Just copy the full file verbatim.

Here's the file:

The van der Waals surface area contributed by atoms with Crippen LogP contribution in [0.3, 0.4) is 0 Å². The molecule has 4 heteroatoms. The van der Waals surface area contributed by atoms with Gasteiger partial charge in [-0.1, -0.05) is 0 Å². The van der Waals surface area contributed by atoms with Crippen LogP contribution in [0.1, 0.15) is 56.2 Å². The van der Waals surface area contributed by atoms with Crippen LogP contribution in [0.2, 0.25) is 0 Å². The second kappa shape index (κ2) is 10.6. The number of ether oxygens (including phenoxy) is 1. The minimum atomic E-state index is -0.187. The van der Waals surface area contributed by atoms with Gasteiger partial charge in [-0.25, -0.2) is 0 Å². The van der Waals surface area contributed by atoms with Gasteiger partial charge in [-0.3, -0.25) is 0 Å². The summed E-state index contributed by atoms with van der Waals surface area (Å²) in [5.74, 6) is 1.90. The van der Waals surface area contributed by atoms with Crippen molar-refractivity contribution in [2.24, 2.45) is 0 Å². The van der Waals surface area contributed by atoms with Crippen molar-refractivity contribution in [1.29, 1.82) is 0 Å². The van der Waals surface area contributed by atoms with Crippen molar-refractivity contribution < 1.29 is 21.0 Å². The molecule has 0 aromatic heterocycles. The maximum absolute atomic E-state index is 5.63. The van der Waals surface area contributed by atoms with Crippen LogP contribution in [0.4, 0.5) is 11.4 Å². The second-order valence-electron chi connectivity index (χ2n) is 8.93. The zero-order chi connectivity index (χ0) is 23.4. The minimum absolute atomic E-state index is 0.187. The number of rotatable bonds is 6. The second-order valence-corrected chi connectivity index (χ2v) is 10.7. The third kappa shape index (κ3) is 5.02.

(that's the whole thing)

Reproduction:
The van der Waals surface area contributed by atoms with Crippen LogP contribution in [0.3, 0.4) is 0 Å². The molecule has 4 heteroatoms. The van der Waals surface area contributed by atoms with Gasteiger partial charge in [-0.1, -0.05) is 0 Å². The van der Waals surface area contributed by atoms with Crippen LogP contribution in [0.1, 0.15) is 56.2 Å². The van der Waals surface area contributed by atoms with Crippen LogP contribution in [0.2, 0.25) is 0 Å². The second kappa shape index (κ2) is 10.6. The number of ether oxygens (including phenoxy) is 1. The minimum atomic E-state index is -0.187. The van der Waals surface area contributed by atoms with Gasteiger partial charge in [-0.25, -0.2) is 0 Å². The van der Waals surface area contributed by atoms with Gasteiger partial charge in [-0.3, -0.25) is 0 Å². The summed E-state index contributed by atoms with van der Waals surface area (Å²) in [5.74, 6) is 1.90. The van der Waals surface area contributed by atoms with Crippen molar-refractivity contribution in [2.24, 2.45) is 0 Å². The van der Waals surface area contributed by atoms with Crippen molar-refractivity contribution in [1.29, 1.82) is 0 Å². The van der Waals surface area contributed by atoms with Crippen molar-refractivity contribution < 1.29 is 21.0 Å². The molecule has 0 aromatic heterocycles. The maximum absolute atomic E-state index is 5.63. The van der Waals surface area contributed by atoms with Crippen LogP contribution in [0.4, 0.5) is 11.4 Å². The second-order valence-electron chi connectivity index (χ2n) is 8.93. The zero-order chi connectivity index (χ0) is 23.4. The minimum absolute atomic E-state index is 0.187. The number of rotatable bonds is 6. The second-order valence-corrected chi connectivity index (χ2v) is 10.7. The third kappa shape index (κ3) is 5.02.